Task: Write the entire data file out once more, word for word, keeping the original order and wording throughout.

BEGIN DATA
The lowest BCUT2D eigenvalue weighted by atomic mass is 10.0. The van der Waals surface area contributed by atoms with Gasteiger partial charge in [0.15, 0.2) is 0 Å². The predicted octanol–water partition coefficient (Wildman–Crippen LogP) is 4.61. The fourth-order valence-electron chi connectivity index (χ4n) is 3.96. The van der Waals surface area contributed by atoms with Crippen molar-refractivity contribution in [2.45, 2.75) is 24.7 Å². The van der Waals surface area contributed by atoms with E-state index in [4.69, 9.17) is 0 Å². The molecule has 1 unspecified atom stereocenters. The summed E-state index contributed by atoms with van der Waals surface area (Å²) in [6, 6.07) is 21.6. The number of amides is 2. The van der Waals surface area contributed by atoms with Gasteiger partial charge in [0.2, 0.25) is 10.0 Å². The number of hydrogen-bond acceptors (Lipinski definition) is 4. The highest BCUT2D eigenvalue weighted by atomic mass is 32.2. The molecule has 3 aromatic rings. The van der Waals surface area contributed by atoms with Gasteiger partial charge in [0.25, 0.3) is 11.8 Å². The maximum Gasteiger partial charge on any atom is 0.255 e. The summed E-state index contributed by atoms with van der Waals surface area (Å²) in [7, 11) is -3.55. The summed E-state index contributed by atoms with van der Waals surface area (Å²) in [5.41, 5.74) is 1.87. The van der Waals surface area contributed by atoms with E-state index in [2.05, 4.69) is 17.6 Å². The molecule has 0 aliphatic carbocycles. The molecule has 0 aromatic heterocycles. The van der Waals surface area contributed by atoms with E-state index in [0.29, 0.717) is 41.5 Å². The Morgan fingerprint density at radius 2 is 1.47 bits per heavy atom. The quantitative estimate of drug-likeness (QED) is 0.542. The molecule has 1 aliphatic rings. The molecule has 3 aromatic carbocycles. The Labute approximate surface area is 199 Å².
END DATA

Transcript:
The lowest BCUT2D eigenvalue weighted by atomic mass is 10.0. The van der Waals surface area contributed by atoms with Gasteiger partial charge in [0.15, 0.2) is 0 Å². The predicted octanol–water partition coefficient (Wildman–Crippen LogP) is 4.61. The fourth-order valence-electron chi connectivity index (χ4n) is 3.96. The van der Waals surface area contributed by atoms with Crippen molar-refractivity contribution in [2.45, 2.75) is 24.7 Å². The van der Waals surface area contributed by atoms with E-state index in [4.69, 9.17) is 0 Å². The molecule has 1 unspecified atom stereocenters. The summed E-state index contributed by atoms with van der Waals surface area (Å²) in [6, 6.07) is 21.6. The number of amides is 2. The van der Waals surface area contributed by atoms with Gasteiger partial charge in [0.2, 0.25) is 10.0 Å². The number of hydrogen-bond acceptors (Lipinski definition) is 4. The highest BCUT2D eigenvalue weighted by atomic mass is 32.2. The molecule has 3 aromatic rings. The van der Waals surface area contributed by atoms with Gasteiger partial charge in [0.25, 0.3) is 11.8 Å². The maximum Gasteiger partial charge on any atom is 0.255 e. The summed E-state index contributed by atoms with van der Waals surface area (Å²) in [7, 11) is -3.55. The summed E-state index contributed by atoms with van der Waals surface area (Å²) in [5.41, 5.74) is 1.87. The van der Waals surface area contributed by atoms with E-state index in [2.05, 4.69) is 17.6 Å². The molecule has 0 aliphatic carbocycles. The molecule has 0 aromatic heterocycles. The van der Waals surface area contributed by atoms with E-state index in [0.29, 0.717) is 41.5 Å². The Morgan fingerprint density at radius 2 is 1.47 bits per heavy atom. The quantitative estimate of drug-likeness (QED) is 0.542. The molecule has 1 aliphatic rings. The molecule has 3 aromatic carbocycles. The Labute approximate surface area is 199 Å².